Table 5 Glossary of terms
TermDefinition
Acentric fragmentA chromosome fragment that does not contain a centromere
Acentriolar spindleA spindle lacking centrioles, most commonly found during meiosis I in oocytes; also known as an anastral spindle
Achiasmate chromosomeA chromosome that does not form a chiasma (CO)
Balancer chromosomeA chromosome that is multiply inverted and/or rearranged in comparison to the normal chromosome and that, when heterozygous with a normal-sequence chromosome, suppresses exchange and/or prevents the recovery of recombinant products; typically carries both a dominant visible marker and a homozygous lethal or sterile mutation
BiorientationThe alignment of homologous chromosomes toward opposite spindle poles during meiosis I
BivalentA pair of homologous chromosomes held together by at least one chiasma
Class I COThe predominant type of exchange event whose placement is influenced by interference and the centromere effect
Class II COA CO that is placed in a manner independent of other COs or the centromere
Central element (CE)As observed by electron microscopy, the electron-dense region of the SC that lies within the CR, midway between the lateral elements
Central region (CR)The portion of the SC between the lateral elements that encompasses the space between two homologous chromosomes; includes the transverse filament and CE proteins
Centromere clusteringThe association of the paired homologous centromeres of one chromosome with the paired centromeres of other, nonhomologous chromosomes
Centromere effectThe strong suppression of exchange events in proximity to the centromere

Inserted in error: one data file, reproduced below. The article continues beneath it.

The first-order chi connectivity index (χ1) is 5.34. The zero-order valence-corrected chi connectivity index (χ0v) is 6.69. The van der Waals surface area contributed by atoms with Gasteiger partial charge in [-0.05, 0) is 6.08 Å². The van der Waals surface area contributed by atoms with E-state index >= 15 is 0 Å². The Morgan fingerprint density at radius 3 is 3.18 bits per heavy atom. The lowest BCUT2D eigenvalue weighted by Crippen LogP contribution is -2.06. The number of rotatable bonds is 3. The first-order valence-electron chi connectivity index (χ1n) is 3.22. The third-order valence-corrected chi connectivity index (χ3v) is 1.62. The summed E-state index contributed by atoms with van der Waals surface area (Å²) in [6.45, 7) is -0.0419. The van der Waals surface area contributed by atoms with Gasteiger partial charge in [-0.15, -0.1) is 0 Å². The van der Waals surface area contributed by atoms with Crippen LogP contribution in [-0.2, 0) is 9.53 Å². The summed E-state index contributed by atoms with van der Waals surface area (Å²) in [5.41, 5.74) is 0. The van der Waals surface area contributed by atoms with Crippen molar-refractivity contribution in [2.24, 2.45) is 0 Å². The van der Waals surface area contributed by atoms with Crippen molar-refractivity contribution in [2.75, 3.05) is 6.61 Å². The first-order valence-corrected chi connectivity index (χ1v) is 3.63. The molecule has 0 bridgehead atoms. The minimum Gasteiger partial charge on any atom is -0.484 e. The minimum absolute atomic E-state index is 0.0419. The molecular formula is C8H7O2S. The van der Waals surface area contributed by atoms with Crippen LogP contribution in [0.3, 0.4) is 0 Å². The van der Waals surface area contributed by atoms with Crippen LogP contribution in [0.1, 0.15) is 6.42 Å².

Centromere pairingThe association, mediated by SC proteins, of the centromeres from two homologous chromosomes
Chiasma (pl. chiasmata)A mature CO that physically links two nonsister chromatids; required for accurate meiotic chromosome segregation
Crossing overThe process that exchanges genetic material between homologous chromosomes, leading to the formation of chiasmata and recombinant chromosomes
Crossover (CO)Event marking the location in the DNA where two nonsister chromatids exchange their genetic material; the physical outcome of the process of crossing over
CO assuranceThe observed phenomenon where each chromosome is guaranteed at least one CO during meiosis
DiakinesisIn most organisms, the last phase of meiotic prophase I, during which individual chromosomes further condense in preparation for germinal vesicle breakdown and spindle assembly; Drosophila lacks a canonical diakinesis
Dicentric bridgeAn aberrant chromosome with two centromeres that is pulled apart or broken during segregation, resulting in two unstable chromosomes
DiploteneIn most organisms, the phase of meiotic prophase I in which the SC disassembles and chromosomes become individualized; Drosophila lacks a canonical diplotene
Distributive systemTerm applied to the mechanism for properly segregating chromosomes that failed to undergo exchange; denotes two very separate processes: the mechanism that ensures the segregation of nonexchange homologs and a poorly understood process that can segregate nonhomologous chromosomes
Double-strand break (DSB)A break that involves both of the Watson and Crick strands of a DNA molecule
E0 tetradA tetrad having no CO events; the fraction of E0 tetrads is used to calculate the likelihood that a pair of homologous chromosomes did not undergo crossing over
Equational exceptionExceptional progeny resulting from nondisjunction at meiosis II
EuchromatinThe more lightly-condensed portion of a chromosome that contains the majority of an organism’s genes
Gene conversionThe nonreciprocal exchange of a small amount of genetic information from one homologous chromosome to the other, resulting in a 3:1 allele ratio at that locus; can occur in association with a CO or independently of crossing over